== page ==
It was with great interest that I read Monday’s article “This is just a drill” by John Hoff. When I saw the words “Volunteers walked through mud, weeds and melting snow, searching for her body,” I thought I must be reading an article written four years ago.
Sadly, the day Dru Sjodin’s body was found seems like just yesterday. April 17th is fast approaching, and that will mark four years since Dru was found. I am the private investigator who worked with Dru’s family and friends, and organized searches for five months during a long, cold winter. I was there the day Dru was found. Although it seemed like the saddest day of my life, there was a sense of comfort knowing Dru had come home. Too many others are still missing.
There are many other families who are now a part of this small club. The club nobody wants to belong to. I applaud Dru’s family and friends for all they do to help teach safety and awareness. It is part of Dru’s legacy, and we all fight on to change laws and do all we can to help save lives.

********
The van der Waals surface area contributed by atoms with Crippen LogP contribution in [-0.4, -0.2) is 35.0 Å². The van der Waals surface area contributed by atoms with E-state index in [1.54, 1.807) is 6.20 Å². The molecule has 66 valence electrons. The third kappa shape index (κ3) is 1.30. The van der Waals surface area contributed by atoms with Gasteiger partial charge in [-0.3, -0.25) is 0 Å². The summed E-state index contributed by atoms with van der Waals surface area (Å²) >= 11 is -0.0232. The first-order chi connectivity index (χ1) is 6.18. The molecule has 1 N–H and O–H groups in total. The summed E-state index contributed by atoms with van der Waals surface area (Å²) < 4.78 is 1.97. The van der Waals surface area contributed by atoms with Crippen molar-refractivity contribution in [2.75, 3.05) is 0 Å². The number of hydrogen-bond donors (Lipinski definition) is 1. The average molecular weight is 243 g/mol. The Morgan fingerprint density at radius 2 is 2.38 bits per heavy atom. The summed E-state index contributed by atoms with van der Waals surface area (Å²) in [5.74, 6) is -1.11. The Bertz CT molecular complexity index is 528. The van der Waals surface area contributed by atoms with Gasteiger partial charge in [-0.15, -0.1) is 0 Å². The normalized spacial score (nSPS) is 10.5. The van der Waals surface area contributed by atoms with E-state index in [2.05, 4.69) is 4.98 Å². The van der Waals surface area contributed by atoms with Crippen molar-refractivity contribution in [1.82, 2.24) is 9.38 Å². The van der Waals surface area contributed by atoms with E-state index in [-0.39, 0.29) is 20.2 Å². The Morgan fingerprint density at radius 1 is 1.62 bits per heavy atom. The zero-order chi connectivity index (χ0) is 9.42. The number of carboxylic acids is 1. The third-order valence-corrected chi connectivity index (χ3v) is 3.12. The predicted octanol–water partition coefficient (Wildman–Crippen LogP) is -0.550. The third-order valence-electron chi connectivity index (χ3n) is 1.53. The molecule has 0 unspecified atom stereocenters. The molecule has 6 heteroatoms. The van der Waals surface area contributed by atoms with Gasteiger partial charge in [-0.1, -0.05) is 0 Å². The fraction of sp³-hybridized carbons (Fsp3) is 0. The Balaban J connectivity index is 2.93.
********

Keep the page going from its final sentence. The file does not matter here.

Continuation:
I also applaud John Hoff and The Minnesota Daily for helping to raise awareness in the University community. Most victims of stranger abduction are children and young women through college age. Keep your head up, know who is around you and walk in well-lit areas. Please, never stop and stare at the ground while talking on your cell phone Ö and never be afraid to scream and fight like your life depends on it.
I have heard the suggestion of Dru’s Drill. A simulated abduction and the panic that ensues as the investigation and search begin when a loved one is missing. It seems like a great idea to help teach awareness. I’m sure it would be an eye opener.
To Heather from Over North who commented that this was some sort of “imagination game,” I’m sorry to say that this is all too real. Dru does not want you to live in fear, but Dru does want you to be aware of your surroundings. Don’t ever think “It can’t happen here.”
R.A. Heales & Associates
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